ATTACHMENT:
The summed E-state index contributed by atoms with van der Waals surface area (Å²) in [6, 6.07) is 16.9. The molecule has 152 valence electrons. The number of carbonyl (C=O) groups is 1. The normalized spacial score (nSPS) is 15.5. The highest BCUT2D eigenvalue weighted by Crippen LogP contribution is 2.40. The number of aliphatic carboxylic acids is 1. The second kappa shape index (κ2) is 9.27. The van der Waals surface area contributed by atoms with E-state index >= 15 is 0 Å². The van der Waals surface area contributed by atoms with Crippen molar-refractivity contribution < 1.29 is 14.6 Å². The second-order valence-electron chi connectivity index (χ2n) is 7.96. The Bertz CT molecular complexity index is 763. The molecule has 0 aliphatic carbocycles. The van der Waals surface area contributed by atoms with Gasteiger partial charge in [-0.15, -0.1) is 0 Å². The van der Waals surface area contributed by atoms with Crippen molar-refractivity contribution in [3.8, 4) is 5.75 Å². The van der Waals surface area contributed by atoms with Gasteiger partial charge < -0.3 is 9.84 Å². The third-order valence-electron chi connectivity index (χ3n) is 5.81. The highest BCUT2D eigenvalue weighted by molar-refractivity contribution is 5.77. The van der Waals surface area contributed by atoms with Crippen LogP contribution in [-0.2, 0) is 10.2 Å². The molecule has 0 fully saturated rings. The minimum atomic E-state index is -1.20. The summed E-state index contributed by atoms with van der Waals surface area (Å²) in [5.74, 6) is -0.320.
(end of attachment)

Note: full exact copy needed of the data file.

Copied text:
The summed E-state index contributed by atoms with van der Waals surface area (Å²) in [6, 6.07) is 16.9. The molecule has 152 valence electrons. The number of carbonyl (C=O) groups is 1. The normalized spacial score (nSPS) is 15.5. The highest BCUT2D eigenvalue weighted by Crippen LogP contribution is 2.40. The number of aliphatic carboxylic acids is 1. The second kappa shape index (κ2) is 9.27. The van der Waals surface area contributed by atoms with E-state index >= 15 is 0 Å². The van der Waals surface area contributed by atoms with Crippen molar-refractivity contribution < 1.29 is 14.6 Å². The second-order valence-electron chi connectivity index (χ2n) is 7.96. The Bertz CT molecular complexity index is 763. The molecule has 0 aliphatic carbocycles. The van der Waals surface area contributed by atoms with Gasteiger partial charge in [-0.15, -0.1) is 0 Å². The van der Waals surface area contributed by atoms with Crippen molar-refractivity contribution in [3.8, 4) is 5.75 Å². The van der Waals surface area contributed by atoms with Gasteiger partial charge < -0.3 is 9.84 Å². The third-order valence-electron chi connectivity index (χ3n) is 5.81. The highest BCUT2D eigenvalue weighted by molar-refractivity contribution is 5.77. The van der Waals surface area contributed by atoms with Crippen LogP contribution in [-0.2, 0) is 10.2 Å². The molecule has 0 fully saturated rings. The minimum atomic E-state index is -1.20. The summed E-state index contributed by atoms with van der Waals surface area (Å²) in [5.74, 6) is -0.320.